A Feast For Crows by George R.R. Martin – Book Review

A-Feast-for-Crows-UKFeatured image is Cersei turns to Ash by Duncan Dewar

As I typically do, I read books to prepare for movies and tv seasons, so I was eager to catch up with our friends in Westeros before Game of Thrones season 5 returns in a couple of weeks. However, as I read/listened, I also started to worry because I was becoming kind of bored. Thankfully, the world that Martin has created in his “Song of Ice and Fire” series is rich and full of really great details, however, I was really craving more story about some of my favourite characters (like Tyrion and Daenerys) and they weren’t anywhere in the narrative of this book (at the end you find out that Martin’s split the stories of the characters into two books, so if I want those other characters, I’ll have to read the next book, A Dance With Dragons).

In this book, we continue with the story of Brienne of Tarth (who just seems to be wandering around Westeros looking for the Stark girls, stumbling upon every unsavoury band of brigands in the seven kingdoms); Samwell Tarly (who is escaping the wall with wildling girlfriend Gilly and ancient Maester Aemon); Sansa Stark (who is stuck in the Eyrie with cousin Robert, pretending to be Petyr Baelish’s daughter). Even though some of them move a long way geographically, their stories aren’t super-interesting. They seem to have the kinds of stories reserved for second-string characters rather than main characters (I guess Martin’s killed off so many main characters that there aren’t enough good places for the spotlight to fall).

I did really enjoy the shift of spotlight that allowed us to see a lot more of two cultures that we’d only experienced in passing so far: The Iron Islands, and Dorne. Eddard Stark’s ward Theon Greyjoy was from the Iron Islands and when he went home to his cold rock of a father, we got to see some of their seafaring culture (and I’m especially fascinated by their religion of The Drowned God) but this time around, their king, Balon Greyjoy has died so they need to find a new king. Not only was that whole kingsmoot process interesting (they seem a lot like vikings) but also it shows how the culture of the Iron Islands is chauvinistic and built on fighting and war. (I love their term “the iron price” which means that they pay for things with bloodshed.) Even newer to the readership is a closer look at Dornish culture. In the last book, a contingent from the kingdom of Dorne went to King’s Landing, including the tragic Oberyn Martell, who faced Gregor “The Mountain” Clegane in battle and literally got squished like a grape. So now a group of warrior daughters (aka “the Sand Snakes”) want to get revenge on the Lannisters for their father’s death. Dorne is interesting because it also struggles with chauvinism, but it at least seems to be open to female warriors. I imagine Dorne as a kind of Arabic nation with a dry climate.

One more interesting new place that we get to see is Braavos, where unlucky Arya Stark headed to after escaping from Westeros altogether. After having met fencing instructor Syrio Forel and enigmatic assassin Jaquen H’ghar, it makes sense that she would want to go to Braavos where they both came from. I am curious to learn more about this exotic place which sounds like a cross between a Tunisian city and a 19th century Caribbean pirate port. Unfortunately, the story there is pretty narrowly focused on Arya’s own adventures rather than the broader Braavosi culture.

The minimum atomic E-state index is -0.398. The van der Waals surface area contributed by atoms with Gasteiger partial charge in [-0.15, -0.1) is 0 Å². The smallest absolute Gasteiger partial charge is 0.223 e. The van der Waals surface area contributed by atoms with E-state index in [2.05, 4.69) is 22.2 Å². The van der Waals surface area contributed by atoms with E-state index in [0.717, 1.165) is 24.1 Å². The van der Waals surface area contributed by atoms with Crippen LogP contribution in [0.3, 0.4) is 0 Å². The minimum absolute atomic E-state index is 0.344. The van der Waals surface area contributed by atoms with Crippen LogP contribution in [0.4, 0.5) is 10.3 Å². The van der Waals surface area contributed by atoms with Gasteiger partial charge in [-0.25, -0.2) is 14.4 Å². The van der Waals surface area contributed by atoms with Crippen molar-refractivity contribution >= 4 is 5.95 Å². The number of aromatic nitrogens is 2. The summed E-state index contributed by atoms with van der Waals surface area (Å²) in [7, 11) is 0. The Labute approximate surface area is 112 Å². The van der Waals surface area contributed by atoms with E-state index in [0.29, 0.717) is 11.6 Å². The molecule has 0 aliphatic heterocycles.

Last but far-from-least is the central story line of the Lannisters — in particular, Cersei and Jaime. After their father Tywin’s murder by Tyrion, Cersei is in a rage to find and punish her younger brother. However, she has enough anger for her twin-brother Jaime and for new daughter-in-law Margaery Tyrell. As you’d expect, Cersei is busy plotting, playing the “Game of Thrones” in order to secure power (in the wake of her father’s murder) for her son, King Tommen, and herself as queen regent. Her unscrupulousness reaches new heights, but a lot of those scenes of scheming conversations and fictional politics dragged down the plot (since it’s a huge mental task to keep straight all the third, fourth, and fifth level characters being mentioned). It wasn’t until near the end of the book that something really exciting started to happen.

As I’ve said, the true saving grace of this novel (and the whole “Song of Ice and Fire” series) is the incredible detail put into creating this world. My favourite aspect of that (which again comes across very clearly in this book) are the religions and belief systems that have been created for the Seven Kingdoms and beyond. I’ve mentioned the Drowned God of the Iron Islands, but in Braavos they have a “Many-faced God” and in Westeros they have “The Seven” (who are a pantheon of archetypal aspects, such as “The Father”, “The Warrior”, “The Maiden”, etc., who represent aspects of humanity). It’s wonderful how not only do these fictional religions each have their customs and beliefs, they even have their prayers and their slang (just like real religions in our world). All these “nitty gritty” details make this world seem so vividly real that it really adds to the enjoyment of the narrative (even a relatively slow narrative like the one in this book).

I was happy to make it through this instalment, but I’m probably more interested in the characters in the next book (unfortunately, I don’t have enough time read it before the new episodes start airing). Oh well, I guess I’ll be spoiling some of the stuff for myself. (3.5 out of 5)

The Kingsmoot by Marc Simonettithe_kingsmoot_by_marcsimonetti-d555k8e

Titan of Braavos by Kay Huangtitan_of_braavos_by_zippo514-d5n4epm

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